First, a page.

While they often presented themselves as bodybuilders’ publications, their chuckle-prompting titles — Torso, Adonis, Honcho, Mandate — didn’t lie. Gay men’s magazines of decades past were bought by gay men who wanted to look at the erotic illustrations of well- built male bodies therein. Because any- one known to possess such material in the homophobic 1950s and 1960s could experience serious consequences, men hid the magazines under their mat- tresses. These illustrations have now inspired a traveling exhibition, Stroke: From Under the Mattress to the Museum Wall. Curated by notable erotic artist Robert W. Richards and orig- inating at the Leslie-Lohman Museum of Gay and Lesbian Art, the popular show contains 24 original illustrations that ap- peared in gay magazines from the 1950s to the 1990s. It also looks at how gay men, forced into the closet during those decades, used these pictures to explore their sexuality intimately. It additionally serves as a showcase for the artists in- volved. On view are works by two dozen top artists of the times, including Touko Laaksonen (Tom of Finland), Antonio Lopez (Antonio), and David Martin.More
Producer, writer, and activist who produced shows like All in the Family, Sanford and Son, and Maude, is awarded the 2016 Freedom of Expression Award after a screening of the new documentary Norman Lear: Just Another Version of You.More
At the main festival ground on Saturday July 23rd and Sunday July 24th at Fort Mason Center, we welcome many celebrities from Japan, including WORLD ORDER, Silent Siren, Wednesday Campanella, GARNiDELiA, Mitz Mangrove, and many more, and we will also host a variety of events, including J-POP LIVE concerts, Meet & Greet sessions, Q&A with special guests, Interactive Summit, Travel Pavilion, Ramen & Sake Summit, dance, karaoke,cosplay and'J-POP Queen' drag contests.More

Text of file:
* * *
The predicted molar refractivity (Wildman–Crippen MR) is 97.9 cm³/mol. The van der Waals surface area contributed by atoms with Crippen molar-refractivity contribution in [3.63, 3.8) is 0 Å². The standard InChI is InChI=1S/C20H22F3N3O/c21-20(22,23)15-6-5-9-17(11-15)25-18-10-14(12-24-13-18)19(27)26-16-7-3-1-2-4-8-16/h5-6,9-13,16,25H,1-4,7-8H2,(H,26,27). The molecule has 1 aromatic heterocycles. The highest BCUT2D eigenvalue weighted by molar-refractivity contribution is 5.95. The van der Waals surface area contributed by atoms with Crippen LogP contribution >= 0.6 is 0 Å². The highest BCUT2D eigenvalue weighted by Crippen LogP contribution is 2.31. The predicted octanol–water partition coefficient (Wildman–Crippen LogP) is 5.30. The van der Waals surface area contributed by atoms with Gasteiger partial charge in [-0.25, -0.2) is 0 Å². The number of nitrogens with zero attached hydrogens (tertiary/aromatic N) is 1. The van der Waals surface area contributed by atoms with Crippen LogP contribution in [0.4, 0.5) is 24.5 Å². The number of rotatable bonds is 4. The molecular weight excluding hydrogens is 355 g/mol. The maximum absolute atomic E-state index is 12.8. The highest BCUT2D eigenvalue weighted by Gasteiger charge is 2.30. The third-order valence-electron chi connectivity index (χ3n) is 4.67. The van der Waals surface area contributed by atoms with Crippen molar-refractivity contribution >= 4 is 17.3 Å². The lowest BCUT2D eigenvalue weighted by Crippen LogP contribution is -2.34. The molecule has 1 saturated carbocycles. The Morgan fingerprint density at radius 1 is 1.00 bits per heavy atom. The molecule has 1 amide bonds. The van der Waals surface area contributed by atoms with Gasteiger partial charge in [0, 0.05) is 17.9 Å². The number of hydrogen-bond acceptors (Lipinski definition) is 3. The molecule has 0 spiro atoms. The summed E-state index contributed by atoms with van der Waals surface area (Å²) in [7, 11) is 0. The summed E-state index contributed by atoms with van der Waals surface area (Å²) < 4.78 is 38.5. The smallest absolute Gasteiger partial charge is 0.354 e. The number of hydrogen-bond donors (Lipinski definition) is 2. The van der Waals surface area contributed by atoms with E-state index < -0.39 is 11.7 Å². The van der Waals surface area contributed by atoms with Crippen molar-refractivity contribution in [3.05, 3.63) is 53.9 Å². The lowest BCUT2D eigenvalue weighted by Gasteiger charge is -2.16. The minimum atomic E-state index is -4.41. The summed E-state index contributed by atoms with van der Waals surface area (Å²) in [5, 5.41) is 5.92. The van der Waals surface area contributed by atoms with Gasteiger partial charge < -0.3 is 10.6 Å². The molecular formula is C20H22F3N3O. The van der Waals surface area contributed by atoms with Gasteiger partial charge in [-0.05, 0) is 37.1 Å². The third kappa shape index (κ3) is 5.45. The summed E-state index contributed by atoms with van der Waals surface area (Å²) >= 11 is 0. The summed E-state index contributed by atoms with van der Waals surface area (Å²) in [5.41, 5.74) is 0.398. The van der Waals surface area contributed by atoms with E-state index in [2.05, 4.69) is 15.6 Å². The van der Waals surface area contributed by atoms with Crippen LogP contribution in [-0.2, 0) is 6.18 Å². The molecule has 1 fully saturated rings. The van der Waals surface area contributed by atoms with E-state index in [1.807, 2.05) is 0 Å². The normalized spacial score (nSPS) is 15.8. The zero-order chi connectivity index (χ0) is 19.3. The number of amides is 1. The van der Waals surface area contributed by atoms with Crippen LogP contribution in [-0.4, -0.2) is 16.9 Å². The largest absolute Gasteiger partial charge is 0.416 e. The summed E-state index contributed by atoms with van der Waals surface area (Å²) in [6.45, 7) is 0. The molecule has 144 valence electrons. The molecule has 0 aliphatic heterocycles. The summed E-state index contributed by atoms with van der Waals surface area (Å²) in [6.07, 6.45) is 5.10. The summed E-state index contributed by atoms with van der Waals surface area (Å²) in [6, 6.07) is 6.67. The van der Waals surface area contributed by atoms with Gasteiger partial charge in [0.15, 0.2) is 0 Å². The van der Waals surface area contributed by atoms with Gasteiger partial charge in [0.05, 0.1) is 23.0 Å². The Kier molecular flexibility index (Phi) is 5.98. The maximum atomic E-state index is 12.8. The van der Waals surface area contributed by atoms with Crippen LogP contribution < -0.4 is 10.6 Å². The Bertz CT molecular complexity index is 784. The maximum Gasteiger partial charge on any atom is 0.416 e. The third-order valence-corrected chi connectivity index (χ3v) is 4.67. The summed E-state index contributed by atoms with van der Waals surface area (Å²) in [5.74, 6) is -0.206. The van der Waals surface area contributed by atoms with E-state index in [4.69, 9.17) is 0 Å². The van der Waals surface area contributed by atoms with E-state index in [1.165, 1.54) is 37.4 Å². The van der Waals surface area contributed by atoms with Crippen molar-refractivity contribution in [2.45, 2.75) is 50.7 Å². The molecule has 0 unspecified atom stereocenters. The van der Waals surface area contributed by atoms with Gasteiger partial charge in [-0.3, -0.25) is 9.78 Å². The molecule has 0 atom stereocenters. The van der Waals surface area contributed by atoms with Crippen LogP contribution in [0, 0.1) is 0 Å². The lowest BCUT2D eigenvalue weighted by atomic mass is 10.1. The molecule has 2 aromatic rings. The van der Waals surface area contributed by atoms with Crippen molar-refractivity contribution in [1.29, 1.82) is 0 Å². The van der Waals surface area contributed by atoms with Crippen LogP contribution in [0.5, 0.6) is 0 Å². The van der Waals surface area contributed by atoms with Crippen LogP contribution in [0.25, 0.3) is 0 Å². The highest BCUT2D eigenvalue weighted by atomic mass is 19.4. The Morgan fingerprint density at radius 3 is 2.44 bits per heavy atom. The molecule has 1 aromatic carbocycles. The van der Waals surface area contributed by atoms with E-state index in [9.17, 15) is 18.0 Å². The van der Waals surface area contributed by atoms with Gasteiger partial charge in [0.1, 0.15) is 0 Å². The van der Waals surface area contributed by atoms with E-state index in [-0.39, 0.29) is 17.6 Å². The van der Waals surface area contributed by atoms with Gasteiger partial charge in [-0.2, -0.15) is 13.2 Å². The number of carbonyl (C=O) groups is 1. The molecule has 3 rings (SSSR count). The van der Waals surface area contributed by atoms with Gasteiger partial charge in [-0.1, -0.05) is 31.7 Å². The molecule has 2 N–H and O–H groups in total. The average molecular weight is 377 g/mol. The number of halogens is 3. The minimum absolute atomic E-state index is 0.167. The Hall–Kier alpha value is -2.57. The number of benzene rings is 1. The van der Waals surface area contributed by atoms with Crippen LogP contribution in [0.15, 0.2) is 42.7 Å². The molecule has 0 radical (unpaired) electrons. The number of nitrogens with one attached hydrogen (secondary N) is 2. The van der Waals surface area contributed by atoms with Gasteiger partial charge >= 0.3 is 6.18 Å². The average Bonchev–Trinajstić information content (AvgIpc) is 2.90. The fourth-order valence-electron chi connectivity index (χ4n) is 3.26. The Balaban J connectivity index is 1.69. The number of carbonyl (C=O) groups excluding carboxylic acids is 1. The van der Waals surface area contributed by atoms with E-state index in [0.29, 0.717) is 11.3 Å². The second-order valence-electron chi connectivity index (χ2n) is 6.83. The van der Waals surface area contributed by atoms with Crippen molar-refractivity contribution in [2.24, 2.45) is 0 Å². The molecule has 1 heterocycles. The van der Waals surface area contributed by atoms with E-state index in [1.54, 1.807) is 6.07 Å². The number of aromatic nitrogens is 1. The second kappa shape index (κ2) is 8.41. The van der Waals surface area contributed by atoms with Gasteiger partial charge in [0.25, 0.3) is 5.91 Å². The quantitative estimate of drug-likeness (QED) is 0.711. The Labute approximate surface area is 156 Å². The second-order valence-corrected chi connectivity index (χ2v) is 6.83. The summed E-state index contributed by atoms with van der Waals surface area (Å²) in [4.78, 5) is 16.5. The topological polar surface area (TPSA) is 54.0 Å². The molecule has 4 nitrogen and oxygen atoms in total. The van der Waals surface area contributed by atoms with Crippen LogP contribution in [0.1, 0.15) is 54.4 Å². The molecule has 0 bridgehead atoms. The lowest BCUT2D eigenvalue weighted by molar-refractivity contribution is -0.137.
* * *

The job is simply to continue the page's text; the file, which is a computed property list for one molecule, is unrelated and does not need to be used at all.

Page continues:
A skinny Sasquatch with three eyes wears puffy high-tops and holds an owl. It's obvious that the Sasquatch's thick, wiry fur acts as protection from the bird's talons. No one else could hold a bird that powerful; it's like they were made for each other. Together, they're maybe the only constant in the work of toy-crazed, horny, BMX-bike loving admirer of animals Matt Furie. His pieces, often drawn in colored pencil, show a world razored free of saccharine yet full of cute laughs involving breastfeeding anteaters or bats dressed as dorky suburban teenagers. Don't get comfortable, though, or it'll really mess you up to see a Rubik's Cube womanoid blatantly fucking a blue furry dude with rainbow happiness leaking out of his head. Speaking of heads, at "Heads," Furie indulges his love of faces, hair, scales, teeth, hamburgers, and drooly blood. A head installation and a head wall painting join the head prints and head drawings, as curated by shadowy Mission District collective the Folks. Keep an eye out for a hairy three-eyed greyish-brown head with a feathery companion.
April 18-May 11, 2008